Before leaving the twin primes, let's take one more look at them from a digital root perspective. The illustration below shows the infinitely repeating digital root sequences for each of the 8 radii of the spiral sieve, as well the sums of the digital roots (in yellow) between each radius, including the twin prime distribution channels. It's notable that the twin pair digital sum sequences, {3,9,6}, {9,6,3} and {6,3,9} when positioned adjacent to each other in ascending order, create a "magic square" (in that all vertical, horizontal and principal diagonal sums equal 18), as pictured below:
The {3,6,9} triangulation is a member of the so-called 'Trinity of Triangles,' along with {1,4,7} and {2,5,8}. Looking at the graphic above, you'll note that each of the three Twin Prime Distribution Channels has one leg that sequences as {1,4,7} and the other as {2,5,8}, albeit the starting digits may vary, viz. {1,4,7} vs. {4,7,1}. When you combine the three legs that sequence as {1,4,7} as well as the three legs that sequence as {2,5,8}, these also form magic squares, as illustrated below. Another magic square hidden in plain sight becomes evident when you examine the sequences you encounter in rotation: {1,4,7} ... {2,5,8} ... {3,6,9} in various sequence combinations. Taking the digits 1 thru 9 these three triangles represent, they can be configured into a magic square representing 'et alia', in this case the famous 'Lo Shu Magic Square':
Under "Factorization Algorithms for the Twin Prime Candidates," above, we detailed how twin primes come in three digital root configurations: {2,4}, {5,7} and {8,1} and demonstrated that these dyads, in turn, can form the basis of period-24 digital root cycles that generate {9/3} star polygons via 3 x 3 matrices. So with these cycles and matrices in mind, take the three twin prime digital root dyads under discussion, sequence their 24-length digital root cycles, then tier them, and you'll discover a direct means to constructing the Trinity of Magic Squares via the Trinity of Triangles, as illustrated here:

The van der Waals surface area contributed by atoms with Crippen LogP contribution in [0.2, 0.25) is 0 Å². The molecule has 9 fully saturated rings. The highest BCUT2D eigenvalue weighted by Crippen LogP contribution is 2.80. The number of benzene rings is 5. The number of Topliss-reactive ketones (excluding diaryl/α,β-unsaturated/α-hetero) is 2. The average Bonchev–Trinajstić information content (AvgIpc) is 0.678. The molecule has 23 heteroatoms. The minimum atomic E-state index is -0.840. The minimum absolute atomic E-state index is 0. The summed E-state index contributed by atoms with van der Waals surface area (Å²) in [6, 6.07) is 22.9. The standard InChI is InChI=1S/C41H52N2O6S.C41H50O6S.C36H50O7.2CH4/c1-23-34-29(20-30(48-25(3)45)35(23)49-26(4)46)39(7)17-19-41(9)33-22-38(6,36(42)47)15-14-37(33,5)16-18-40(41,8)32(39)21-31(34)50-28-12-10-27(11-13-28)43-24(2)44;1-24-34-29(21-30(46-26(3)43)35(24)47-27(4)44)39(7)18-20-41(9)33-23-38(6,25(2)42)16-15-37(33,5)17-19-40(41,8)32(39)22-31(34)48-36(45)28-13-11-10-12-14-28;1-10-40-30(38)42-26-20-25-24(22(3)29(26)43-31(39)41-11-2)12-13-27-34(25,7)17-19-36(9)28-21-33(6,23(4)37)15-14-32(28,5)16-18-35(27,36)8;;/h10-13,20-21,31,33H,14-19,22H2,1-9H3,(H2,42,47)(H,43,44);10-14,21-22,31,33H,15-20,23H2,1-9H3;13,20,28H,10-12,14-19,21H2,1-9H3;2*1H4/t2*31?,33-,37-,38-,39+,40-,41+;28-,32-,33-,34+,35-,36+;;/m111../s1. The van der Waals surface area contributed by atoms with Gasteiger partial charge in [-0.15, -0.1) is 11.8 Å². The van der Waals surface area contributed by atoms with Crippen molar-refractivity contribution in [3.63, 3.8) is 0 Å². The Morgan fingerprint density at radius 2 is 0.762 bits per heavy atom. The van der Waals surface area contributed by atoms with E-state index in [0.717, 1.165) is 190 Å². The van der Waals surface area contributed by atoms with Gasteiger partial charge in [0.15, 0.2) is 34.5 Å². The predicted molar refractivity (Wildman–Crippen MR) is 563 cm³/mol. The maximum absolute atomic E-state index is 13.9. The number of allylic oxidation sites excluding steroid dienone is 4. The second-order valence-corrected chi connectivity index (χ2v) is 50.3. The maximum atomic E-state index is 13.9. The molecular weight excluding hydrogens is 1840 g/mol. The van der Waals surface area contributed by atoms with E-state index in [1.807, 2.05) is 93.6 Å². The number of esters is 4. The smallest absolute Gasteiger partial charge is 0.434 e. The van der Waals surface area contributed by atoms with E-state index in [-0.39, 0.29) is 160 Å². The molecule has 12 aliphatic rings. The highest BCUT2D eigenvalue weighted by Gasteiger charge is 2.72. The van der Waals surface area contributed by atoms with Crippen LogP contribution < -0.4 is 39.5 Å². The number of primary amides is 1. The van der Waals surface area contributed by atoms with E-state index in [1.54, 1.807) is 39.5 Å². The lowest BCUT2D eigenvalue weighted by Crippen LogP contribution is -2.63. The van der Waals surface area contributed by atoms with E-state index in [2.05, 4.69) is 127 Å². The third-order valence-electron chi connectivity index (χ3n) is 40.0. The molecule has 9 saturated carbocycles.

When you rotate either the {1,4,7} or {2,5,8} magic square around its horizontal axis, i.e. columns {A,B,C} become {C,B,A}, then add the {1,4,7} {2,5,8} magic squares together, you produce a square with nine 9's. For example, adding the first rows of each gives us: {2,8,5} + {7,1,4} = {9,9,9}.
Triangles and magic squares similar–or identical–to those shown above can be derived from the digital root sequence cycles of all three twin prime distribution channels (namely numbers ≡ to {11,13}, {17,19} and {1,29} modulo 30). This is also true of dyads formed by paired radii of the Prime Spiral Sieve that sum to 30, i.e., numbers ≡ to {1,29}, {7,23}, {11,19}, or {13,17} modulo 30, as well as dyads formed when {n, n + 10} are ≡ to {1, 11}, {7, 17}, {13, 23} or {19, 29} modulo 30 (note their pairing by terminating digits). One example relating to twin primes: The first three candidate pairs in the twin prime distribution channel ≡ to {11,13} modulo 30 (all three of which are indeed twin primes) sequence their digital roots as follows:
{11,13} = digital roots 2 & 4
{41,43} = digital roots 5 & 7
{71,73} = digital roots 8 & 1.
As you can see, this is the same digital root sequence illustrated above.
It appears that the triangulations and magic squares structuring the distribution of twin primes (and as it turns out, all prime numbers) have a genesis in universal principles involving symmetry groups rotated by the 8-dimensional algorithms discussed at length on this site. You can see this universal principle at work, for example, with regard to the Fibonacci digital root sequence when coupled to a pair of dyads that follow certain incremental rules. As we illustrated above, the initializing dyad of the period-24 Fibonacci digital root sequence is {1,1, ...}. We can generate triangles and magic squares by tiering the Fibonacci digital root sequence with two pairs of terms that are + 3 or + 6 from the initial terms {1,1}. The values of the 2nd and 3rd tiers, or rows, must differ, or symmetry is lost. In other words, the first two columns should read either {1,4,7 + 1,7,4, or vice versa} but not {1,4,7 + 1,4,7, or 1,7,4, + 1,7,4}. Here's a picture that displays the {1,4,7 + 1,7,4} digital root sequencing used to construct triangles and magic squares:
We'll end our exploration of twin primes with two powerful magic squares. First: The Trinity of Magic Squares x 3 can be constructed into a magic square where all columns, rows and principal diagonals equal 45 (and were you to construct an 8x8 square employing 64 Trinity Magic Squares shown below, all columns, rows and principal diagonals would equal 360).
Next we show how the Lo Shu Magic Square and Trinity of Magic Squares can be combined in a "4-Fold Way" to create their own magic square when configured in a 4 x 4 matrix of magic squares consisting of 144 elements where all rows, columns and principal diagonals sum to 60 and the sum total of the matrix's elements = 720 = 360 x 2 (and were we to construct a 6x6 square employing 36 4-Fold Way Magic Squares shown below, all columns, rows and principal diagonals would equal 360).